Opinion: Pink and Blue Waves Sweep Nation
Andrew Dalton, Emma Love, Eli Morton, and Brianna Bruccoleri unpack the 2018 Midterm elections.
“Tuesday was a strong showing almost across the board for Democrats. Many pundits have rushed to the conclusion that because Democrats lost between two and three Senate seats, it was an underperformance. However, this statement could not be further from the truth. Democrats won the House popular vote by about 8 points – a margin greater than the GOP’s dramatic 2010 wave and the Democrats’ rebuke of George W. Bush in 2006. The party lost statewide in Texas by around 3 points – a feat unheard of since the early 1990s. Democrats picked up a Senate seat in Nevada, where Democrats not named Harry Reid have struggled profoundly in midterm years, and one in Arizona, the onetime Republican stronghold, home of John McCain and Barry Goldwater. Multiple governorships were flipped from Republican-controlled to Democratic-controlled, including those in Kansas and Wisconsin, which had both been incubators of Republican-proposed policies for the past decade. In short, Tuesday was a blue wave, regardless of the results yet to come in.”
– Eli Morton, Columnist
“Although the anticipated Blue Wave did not hit quite in the capacity that was expected, the overall diversity and progression of those elected to office is significant to take in to account. Society consistently notes the progression of women within politics, but a remarkable increase in data supports this claim for the 2018 Election even further.
Statistical pieces of importance are as follows:
- More women than ever both ran and were elected to represent constituents in Congress.
- In 2014, only 15 women were elected to Congress. In 2016, there were 85 elected. Now, in 2018, 100 women have been granted seats on Capitol Hill. Out of these 100 women, 34 are first-time representatives.
- A record number of women filed to run for office, and the amount of money raised by women for women was also an all-time high.
- Republican voters shifted towards a more Democrat-leaning ballot according to midterm exit polls amongst married voters, independent women, and suburban voters—showing a decline in Trump’s support. However, due to the underwhelming Blue Wave, there is still evidence of a sufficient amount of support for Trump and his administration. Looking forward, in order for Trump to win the 2020 Presidential Election, he must appeal more strongly to suburban women. The 2018 Midterm Elections prove that, thus far, this is not the case, and the 2020 Presidential Election may pose difficulty for Trump due to this demographic that finds limited appeal in his policies.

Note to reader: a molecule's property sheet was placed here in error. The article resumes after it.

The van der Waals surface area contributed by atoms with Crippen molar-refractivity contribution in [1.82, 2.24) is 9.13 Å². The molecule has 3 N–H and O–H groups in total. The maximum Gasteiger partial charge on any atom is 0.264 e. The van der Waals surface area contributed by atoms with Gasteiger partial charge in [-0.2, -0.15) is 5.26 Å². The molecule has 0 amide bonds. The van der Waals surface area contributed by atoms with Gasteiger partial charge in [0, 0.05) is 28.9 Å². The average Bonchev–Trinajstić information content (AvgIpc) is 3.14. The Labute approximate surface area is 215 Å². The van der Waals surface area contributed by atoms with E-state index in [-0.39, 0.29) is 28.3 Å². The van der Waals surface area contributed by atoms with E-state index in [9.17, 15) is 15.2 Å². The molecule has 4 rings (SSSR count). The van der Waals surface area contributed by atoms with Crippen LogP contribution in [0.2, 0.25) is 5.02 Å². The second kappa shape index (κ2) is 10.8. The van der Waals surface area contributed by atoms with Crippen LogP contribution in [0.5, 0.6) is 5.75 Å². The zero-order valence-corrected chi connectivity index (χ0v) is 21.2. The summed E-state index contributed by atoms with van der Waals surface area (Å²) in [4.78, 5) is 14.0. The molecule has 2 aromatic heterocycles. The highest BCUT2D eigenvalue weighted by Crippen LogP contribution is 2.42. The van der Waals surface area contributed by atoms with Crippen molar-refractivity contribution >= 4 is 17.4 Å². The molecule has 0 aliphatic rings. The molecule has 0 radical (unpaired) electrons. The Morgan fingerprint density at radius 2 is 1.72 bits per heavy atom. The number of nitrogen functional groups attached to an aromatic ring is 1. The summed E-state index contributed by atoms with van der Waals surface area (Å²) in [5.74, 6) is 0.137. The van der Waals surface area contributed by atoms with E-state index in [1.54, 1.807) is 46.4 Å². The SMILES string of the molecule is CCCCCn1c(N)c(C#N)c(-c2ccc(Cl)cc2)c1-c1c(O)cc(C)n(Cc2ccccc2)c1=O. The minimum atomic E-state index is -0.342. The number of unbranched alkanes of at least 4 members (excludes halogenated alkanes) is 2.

America did not face a Blue Wave; however, a Pink Wave did encompass the American political and social spheres. To add, the 2018 Midterm Elections have provided statistically evidence that Trump’s 2020 presidential bid may not be so safe after all.”
– Brianna Bruccoleri, Guest Columnist
“Youth turnout was big last Tuesday, and that should scare Republicans as we look toward 2020. Here on campus, turnout among Democrats was 90%. For Republicans, it was around 50%. Both numbers are high for a midterm election year, but 90% is almost unheard of. Statewide, it was very heartening to see Pennsylvania reject Scott Wagner so forcefully in the governor’s race. Wagner adopted Trumpian tactics, especially late in the race. He threatened to “stomp all over” Governor Tom Wolf’s face with golf spikes. Really classy, right? Well, he lost by 17 points. That is a bad sign for Donald Trump and the Pennsylvania Republican Party.
Looking at the results, Democrats carried Erie County by about a 20-point margin. Trump won Erie County in 2016, and he will need it again to win Pennsylvania in 2020. But those votes seem to have disappeared, or flipped to the Democrats. This is blue-collar, working-class PA. It should have been Trump/Wagner country, but the Democrats won there–and won it big. I think that working people can see through this President’s empty promises and divisive rhetoric. I think they are ready for someone who can deliver actual results–a leader in Washington who isn’t crippled by narcissism and incompetence. Overall, it was a great night for Democrats and we are proud of all the outstanding candidates who won–Bob Casey, Tom Wolf, John Fetterman, and hundreds of others all across the country.”
– Andrew Dalton, Columnist
“In deep-red Texas, Beto O’Rourke’s 48.3 percent was an impressive showing to Ted Cruz’s 50.9 percent in last Tuesday’s unexpectedly close Senate race. O’Rourke predictably polled well in metropolitan areas like Houston and Dallas, as well as a few surprise wins in battleground suburbs. Cruz was able to carry the state thanks to victories in rural counties in West Texas, East Texas, and the Panhandle. O’Rourke’s loss is nevertheless a testament to the growing influence of Democrats in the historically Republican-dominated state. While Texas is still safely in Republican hands, cracks are beginning to show that can eventually lead to the return of two-party rule. O’Rourke’s high-energy grassroots campaign had captured the imagination of Democrats nationwide, with some pointing to him as the party’s strongest contender for a 2020 presidential bid. It remains to be seen whether the Democrats will choose O’Rourke’s unabashed progressivism over more moderate candidates as the best way to reach the White House.”
– Emma Love, Guest Columnist